Silence was the experience of this community in the aftermath of the Famine, just as silence was the experience of those associated with the Titanic; the silence of the three survivors who never wished to talk of that dreadful night again; the silence of the families of the dead for whom the memory of that night was too painful to recall until relatively recent times. Silence too has engulfed the memory of the family whose experience, in particular, will be commemorated in this year’s National Famine Commemoration.
Silence has been a common thread running through the Irish experience of emigration. I have met many descendants of Irish emigrants who know little if anything of their roots and their Irish past. Why? Because their parents or grandparents found it too painful to talk of those whom they had left behind and whom they never saw again. Equally, in Irish families, I have met some people who only discovered in later life that they had an older aunt or uncle, grandaunt or granduncle. Why? For the same reason; the memory of the one who went was so dear to them that they simply could not talk about them. The fact that this family from Ballina are still unnamed, underlines the silence which surrounded emigration right throughout our history.
Life’s hard knocks are very often carried in silence and silence still surrounds the experience of many people in our country who, today, are marked by their own personal tragedies which are lived out in private grief. The fracture of migration and emigration is but one of the many fractures experienced in our world. The other fractures, which seem to occur almost everyday, include the tragic, violent deaths of our young in midnight outbursts of uncontrolled anger, which erupt in a flash and end in a flash, with a life taken and families and communities thrown into unspeakable grief; the devastation suffered by the families of some one whose private pain is so great that they take their life into their own hands; the breakdown in the relationship of trust between peoples and the institutions of both Church and State, the illness and death of a partner in marriage or a family member; the list is endless. Once more, the fracture occurs, the sadness engulfs and the silent grief penetrates.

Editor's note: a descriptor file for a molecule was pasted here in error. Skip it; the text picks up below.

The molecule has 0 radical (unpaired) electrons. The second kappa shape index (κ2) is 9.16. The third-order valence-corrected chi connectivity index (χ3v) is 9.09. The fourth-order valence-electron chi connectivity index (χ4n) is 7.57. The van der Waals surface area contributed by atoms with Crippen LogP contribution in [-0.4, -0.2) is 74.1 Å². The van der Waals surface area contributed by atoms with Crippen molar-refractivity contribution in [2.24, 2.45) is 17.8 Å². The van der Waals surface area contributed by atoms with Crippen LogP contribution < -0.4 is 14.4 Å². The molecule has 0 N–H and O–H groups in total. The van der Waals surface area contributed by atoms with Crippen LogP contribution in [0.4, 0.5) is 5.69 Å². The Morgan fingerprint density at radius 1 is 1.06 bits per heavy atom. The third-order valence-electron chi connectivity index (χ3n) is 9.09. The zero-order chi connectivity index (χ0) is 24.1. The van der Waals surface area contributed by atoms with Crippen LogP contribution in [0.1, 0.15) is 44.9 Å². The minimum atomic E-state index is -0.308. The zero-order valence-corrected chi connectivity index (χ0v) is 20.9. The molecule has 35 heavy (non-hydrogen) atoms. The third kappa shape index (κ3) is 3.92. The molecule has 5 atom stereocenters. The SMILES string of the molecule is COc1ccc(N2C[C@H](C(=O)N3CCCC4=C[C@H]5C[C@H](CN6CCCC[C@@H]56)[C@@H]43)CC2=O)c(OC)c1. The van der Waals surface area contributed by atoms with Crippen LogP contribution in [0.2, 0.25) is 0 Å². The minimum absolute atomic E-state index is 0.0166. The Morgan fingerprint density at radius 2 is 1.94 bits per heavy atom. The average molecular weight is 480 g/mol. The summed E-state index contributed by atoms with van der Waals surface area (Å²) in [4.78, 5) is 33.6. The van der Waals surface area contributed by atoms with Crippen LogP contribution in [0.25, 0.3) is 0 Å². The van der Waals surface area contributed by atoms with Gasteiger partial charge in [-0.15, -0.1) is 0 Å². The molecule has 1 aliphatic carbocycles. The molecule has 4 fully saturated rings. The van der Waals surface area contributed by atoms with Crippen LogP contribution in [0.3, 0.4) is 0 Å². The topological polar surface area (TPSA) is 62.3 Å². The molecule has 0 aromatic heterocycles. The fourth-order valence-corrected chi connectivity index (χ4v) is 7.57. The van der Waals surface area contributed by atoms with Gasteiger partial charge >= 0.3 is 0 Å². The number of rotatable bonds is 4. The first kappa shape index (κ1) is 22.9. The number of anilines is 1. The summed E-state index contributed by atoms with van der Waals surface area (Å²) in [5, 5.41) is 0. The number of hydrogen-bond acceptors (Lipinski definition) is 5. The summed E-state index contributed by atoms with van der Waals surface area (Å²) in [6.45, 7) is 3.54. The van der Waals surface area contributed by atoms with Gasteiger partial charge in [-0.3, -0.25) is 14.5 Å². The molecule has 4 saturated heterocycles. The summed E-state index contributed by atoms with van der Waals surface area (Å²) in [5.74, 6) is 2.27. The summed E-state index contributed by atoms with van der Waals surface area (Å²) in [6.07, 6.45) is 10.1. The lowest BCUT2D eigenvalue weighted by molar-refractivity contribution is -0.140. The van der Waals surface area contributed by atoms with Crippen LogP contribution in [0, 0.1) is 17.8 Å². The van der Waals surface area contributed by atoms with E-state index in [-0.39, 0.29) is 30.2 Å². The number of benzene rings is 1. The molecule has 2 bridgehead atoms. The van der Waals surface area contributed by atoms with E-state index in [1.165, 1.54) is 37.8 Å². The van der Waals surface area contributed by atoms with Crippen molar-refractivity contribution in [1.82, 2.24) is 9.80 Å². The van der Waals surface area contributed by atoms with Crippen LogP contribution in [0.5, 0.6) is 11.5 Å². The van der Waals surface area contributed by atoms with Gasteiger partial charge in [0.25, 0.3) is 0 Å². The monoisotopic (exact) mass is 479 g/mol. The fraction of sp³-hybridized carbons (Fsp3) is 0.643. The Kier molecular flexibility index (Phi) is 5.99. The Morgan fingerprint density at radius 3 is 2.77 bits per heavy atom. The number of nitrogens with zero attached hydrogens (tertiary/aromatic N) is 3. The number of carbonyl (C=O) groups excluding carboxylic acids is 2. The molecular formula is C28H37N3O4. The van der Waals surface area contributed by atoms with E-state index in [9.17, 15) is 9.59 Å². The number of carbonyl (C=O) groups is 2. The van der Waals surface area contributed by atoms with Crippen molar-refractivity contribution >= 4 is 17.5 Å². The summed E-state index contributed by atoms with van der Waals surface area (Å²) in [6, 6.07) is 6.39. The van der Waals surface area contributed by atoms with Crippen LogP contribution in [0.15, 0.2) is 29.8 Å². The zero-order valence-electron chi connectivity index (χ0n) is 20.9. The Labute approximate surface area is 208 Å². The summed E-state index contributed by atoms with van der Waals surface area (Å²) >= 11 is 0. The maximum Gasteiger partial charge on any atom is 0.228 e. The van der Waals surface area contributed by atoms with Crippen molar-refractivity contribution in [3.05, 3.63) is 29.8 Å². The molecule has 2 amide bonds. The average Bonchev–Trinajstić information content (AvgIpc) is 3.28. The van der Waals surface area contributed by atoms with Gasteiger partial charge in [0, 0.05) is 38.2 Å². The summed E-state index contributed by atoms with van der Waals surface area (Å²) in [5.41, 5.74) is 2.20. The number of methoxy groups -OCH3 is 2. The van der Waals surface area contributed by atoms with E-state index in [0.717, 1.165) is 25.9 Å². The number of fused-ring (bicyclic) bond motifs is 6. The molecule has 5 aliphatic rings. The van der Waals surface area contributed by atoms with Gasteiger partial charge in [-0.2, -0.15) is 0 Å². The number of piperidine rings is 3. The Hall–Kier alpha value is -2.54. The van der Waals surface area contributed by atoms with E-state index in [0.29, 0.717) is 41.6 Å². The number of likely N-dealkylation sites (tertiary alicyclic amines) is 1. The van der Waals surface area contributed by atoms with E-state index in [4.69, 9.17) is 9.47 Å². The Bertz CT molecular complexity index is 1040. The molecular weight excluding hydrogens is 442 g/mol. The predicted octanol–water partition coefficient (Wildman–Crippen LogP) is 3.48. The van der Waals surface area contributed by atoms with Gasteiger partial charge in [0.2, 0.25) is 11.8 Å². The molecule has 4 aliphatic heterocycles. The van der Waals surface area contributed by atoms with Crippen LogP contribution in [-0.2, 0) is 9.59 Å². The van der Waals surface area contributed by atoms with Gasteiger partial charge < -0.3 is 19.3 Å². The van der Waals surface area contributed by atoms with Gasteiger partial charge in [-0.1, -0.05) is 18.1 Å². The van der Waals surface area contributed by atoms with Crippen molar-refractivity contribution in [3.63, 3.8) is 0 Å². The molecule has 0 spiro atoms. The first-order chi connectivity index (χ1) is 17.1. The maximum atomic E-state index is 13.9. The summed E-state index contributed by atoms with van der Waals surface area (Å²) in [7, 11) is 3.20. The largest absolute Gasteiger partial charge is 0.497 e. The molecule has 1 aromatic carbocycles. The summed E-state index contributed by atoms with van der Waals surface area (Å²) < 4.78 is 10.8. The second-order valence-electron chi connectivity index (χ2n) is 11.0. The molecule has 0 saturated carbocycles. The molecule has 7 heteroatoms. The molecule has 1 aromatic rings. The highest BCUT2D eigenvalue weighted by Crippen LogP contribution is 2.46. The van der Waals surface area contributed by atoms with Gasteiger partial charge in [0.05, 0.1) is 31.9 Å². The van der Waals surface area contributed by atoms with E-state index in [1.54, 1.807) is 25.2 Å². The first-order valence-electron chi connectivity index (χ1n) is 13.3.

The 2012 National Famine Commemoration allows us, once more, to mark the tragedies which are part and parcel of the human experience, as well as the Irish experience, no matter in what age, under what economic circumstances and no matter how developed our technology or our economy might be. It allows us to name and break the silence and to mark the tragedy.
Two thousand years ago Jesus Christ focused our minds on life and tragedy through the tragedy of his life and through his Cross pointed us in the direction of faith. Human tragedy, no matter how difficult it is to explain its why or carry its burden, must always be set in the Christian context of the Resurrection. This valley of tears, in which we live, despite all the modern advances in science and technology, is as enduring an aspect of all our lives as are the Ceide Fields or the Cliffs of Moher. In 1847 two children, born in this area, died in tragic circumstances, their parents experienced it too but our Christian belief tells us that having suffered they now enjoy the peace of God in a distant shore beyond the Port of Drogheda and beyond all human expectation.